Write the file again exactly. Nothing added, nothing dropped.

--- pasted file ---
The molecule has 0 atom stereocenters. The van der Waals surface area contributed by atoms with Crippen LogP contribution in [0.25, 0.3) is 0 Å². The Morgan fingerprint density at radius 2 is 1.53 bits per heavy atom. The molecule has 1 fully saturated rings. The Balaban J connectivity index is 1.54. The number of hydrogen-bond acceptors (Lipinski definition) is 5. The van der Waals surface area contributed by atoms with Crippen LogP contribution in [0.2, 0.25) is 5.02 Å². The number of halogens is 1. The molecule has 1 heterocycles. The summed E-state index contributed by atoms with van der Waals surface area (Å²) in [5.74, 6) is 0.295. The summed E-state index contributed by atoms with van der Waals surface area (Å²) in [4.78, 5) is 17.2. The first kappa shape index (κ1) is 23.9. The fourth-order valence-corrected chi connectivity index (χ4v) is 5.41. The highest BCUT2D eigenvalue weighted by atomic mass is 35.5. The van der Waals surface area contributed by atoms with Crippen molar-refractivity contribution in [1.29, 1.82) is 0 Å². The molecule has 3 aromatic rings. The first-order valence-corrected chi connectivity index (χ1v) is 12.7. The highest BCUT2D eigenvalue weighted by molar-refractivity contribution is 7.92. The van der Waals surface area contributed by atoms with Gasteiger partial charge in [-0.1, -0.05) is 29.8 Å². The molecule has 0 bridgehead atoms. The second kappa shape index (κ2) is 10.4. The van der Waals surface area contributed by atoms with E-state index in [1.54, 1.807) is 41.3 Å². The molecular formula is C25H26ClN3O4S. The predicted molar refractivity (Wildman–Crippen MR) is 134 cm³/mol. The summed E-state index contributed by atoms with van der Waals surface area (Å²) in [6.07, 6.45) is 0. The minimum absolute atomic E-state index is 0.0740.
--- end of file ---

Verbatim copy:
The molecule has 0 atom stereocenters. The van der Waals surface area contributed by atoms with Crippen LogP contribution in [0.25, 0.3) is 0 Å². The Morgan fingerprint density at radius 2 is 1.53 bits per heavy atom. The molecule has 1 fully saturated rings. The Balaban J connectivity index is 1.54. The number of hydrogen-bond acceptors (Lipinski definition) is 5. The van der Waals surface area contributed by atoms with Crippen LogP contribution in [0.2, 0.25) is 5.02 Å². The number of halogens is 1. The molecule has 1 heterocycles. The summed E-state index contributed by atoms with van der Waals surface area (Å²) in [5.74, 6) is 0.295. The summed E-state index contributed by atoms with van der Waals surface area (Å²) in [4.78, 5) is 17.2. The first kappa shape index (κ1) is 23.9. The fourth-order valence-corrected chi connectivity index (χ4v) is 5.41. The highest BCUT2D eigenvalue weighted by atomic mass is 35.5. The van der Waals surface area contributed by atoms with Crippen molar-refractivity contribution in [1.29, 1.82) is 0 Å². The molecule has 3 aromatic rings. The first-order valence-corrected chi connectivity index (χ1v) is 12.7. The highest BCUT2D eigenvalue weighted by molar-refractivity contribution is 7.92. The van der Waals surface area contributed by atoms with Gasteiger partial charge in [-0.1, -0.05) is 29.8 Å². The molecule has 0 bridgehead atoms. The second kappa shape index (κ2) is 10.4. The van der Waals surface area contributed by atoms with E-state index in [1.54, 1.807) is 41.3 Å². The molecular formula is C25H26ClN3O4S. The predicted molar refractivity (Wildman–Crippen MR) is 134 cm³/mol. The summed E-state index contributed by atoms with van der Waals surface area (Å²) in [6.07, 6.45) is 0. The minimum absolute atomic E-state index is 0.0740.